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10-CHRISM

Priests should ‘live with the smell of the sheep’

This week, THE THE BOW IN THE HEAVENS reflects on the Chrism Mass, the Easter Triduum and the Pope’s advice to the priesthood — By Fr JOHN BOLLAN

FROM where I’m sitting, the Great Week, as Holy Week is sometimes called, tends to be a curious mix of frenetic activity and pauses filled with stark silence. My own Holy Week began by being liberated from my on-call stint for the hospital: there’s always a spring in my step once the phone has been handed over to the next priest on the rota, usually Fr Callaghan up in Port Glasgow.

These days of Holy Week are also busy with all day Confessions at various locations around the diocese and it’s heartening to witness the tremendous turn-out of those seeking to make a clean breast of things before Easter. It gives one a brief glimpse into those days, now long past, when older priests would tell of the rows and rows of folk queuing up for Confessions on a Saturday morning. There is a trade-off in matters penitential, I suppose: fewer folk waiting to enter the Confessional means you have more time, if desired, to talk with the person on the other side of the grille. When there’s a lengthy queue, however, you’re mindful both of those waiting patiently outside and their rising anxiety levels at the possibility they’re in line—literally—for a grilling.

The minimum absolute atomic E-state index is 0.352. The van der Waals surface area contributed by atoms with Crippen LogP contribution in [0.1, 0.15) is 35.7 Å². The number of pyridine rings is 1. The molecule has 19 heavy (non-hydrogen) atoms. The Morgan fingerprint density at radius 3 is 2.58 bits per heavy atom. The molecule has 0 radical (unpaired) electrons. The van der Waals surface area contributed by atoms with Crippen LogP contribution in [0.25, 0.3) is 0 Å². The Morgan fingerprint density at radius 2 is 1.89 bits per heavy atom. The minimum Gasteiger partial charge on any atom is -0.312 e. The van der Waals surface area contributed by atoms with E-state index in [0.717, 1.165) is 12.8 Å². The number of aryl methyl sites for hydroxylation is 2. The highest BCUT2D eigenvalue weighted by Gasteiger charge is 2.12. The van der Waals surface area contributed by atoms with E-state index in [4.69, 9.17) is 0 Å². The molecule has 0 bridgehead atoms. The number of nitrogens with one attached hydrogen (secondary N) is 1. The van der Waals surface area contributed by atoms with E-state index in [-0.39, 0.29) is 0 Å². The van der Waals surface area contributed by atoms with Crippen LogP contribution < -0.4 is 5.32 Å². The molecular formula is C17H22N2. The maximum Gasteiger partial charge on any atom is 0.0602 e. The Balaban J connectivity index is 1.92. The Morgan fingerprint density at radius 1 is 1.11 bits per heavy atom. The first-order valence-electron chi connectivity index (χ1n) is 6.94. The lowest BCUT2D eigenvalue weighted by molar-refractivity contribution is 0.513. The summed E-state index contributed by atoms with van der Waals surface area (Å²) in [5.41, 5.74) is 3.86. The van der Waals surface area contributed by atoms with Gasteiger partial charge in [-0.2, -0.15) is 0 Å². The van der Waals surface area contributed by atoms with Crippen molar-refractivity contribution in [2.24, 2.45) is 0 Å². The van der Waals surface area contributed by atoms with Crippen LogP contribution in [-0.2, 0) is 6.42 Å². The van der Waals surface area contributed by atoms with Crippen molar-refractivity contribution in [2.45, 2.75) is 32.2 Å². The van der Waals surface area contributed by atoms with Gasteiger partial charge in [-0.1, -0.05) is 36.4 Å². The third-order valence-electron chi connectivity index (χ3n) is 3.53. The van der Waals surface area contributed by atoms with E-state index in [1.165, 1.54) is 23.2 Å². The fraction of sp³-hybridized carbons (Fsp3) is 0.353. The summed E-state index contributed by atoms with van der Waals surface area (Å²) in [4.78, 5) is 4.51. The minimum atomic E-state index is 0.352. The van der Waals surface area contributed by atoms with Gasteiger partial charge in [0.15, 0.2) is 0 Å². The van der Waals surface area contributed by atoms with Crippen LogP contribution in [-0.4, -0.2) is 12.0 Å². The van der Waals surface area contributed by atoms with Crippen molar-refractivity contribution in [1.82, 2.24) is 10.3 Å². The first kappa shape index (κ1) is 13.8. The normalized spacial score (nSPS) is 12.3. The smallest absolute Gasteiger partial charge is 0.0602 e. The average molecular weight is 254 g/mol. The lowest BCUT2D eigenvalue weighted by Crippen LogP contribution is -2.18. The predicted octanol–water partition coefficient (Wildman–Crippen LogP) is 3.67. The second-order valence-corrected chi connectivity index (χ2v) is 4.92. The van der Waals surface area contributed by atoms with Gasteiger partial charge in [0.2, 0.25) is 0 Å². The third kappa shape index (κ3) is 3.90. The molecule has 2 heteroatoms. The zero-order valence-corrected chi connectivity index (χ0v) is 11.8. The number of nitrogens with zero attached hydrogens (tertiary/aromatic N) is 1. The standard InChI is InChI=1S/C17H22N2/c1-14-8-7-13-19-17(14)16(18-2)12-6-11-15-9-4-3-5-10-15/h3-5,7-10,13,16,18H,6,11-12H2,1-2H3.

The most important thing, though, is that everyone who enters the Confessional feels lighter on leaving it.

Wednesday evening saw one of the highlights of our year, the diocesan Chrism Mass, which is always a busy and joyful celebration. As a priest, it’s nice to be affirmed by the people, even as one is reaffirming one’s priestly commitment: there are always faces from the past, former parishioners smiling—and even waving—from the congregation as we process from the cathedral. While this renewal of commitment is an uplifting element of Holy Week, attendance is not strictly mandatory for us.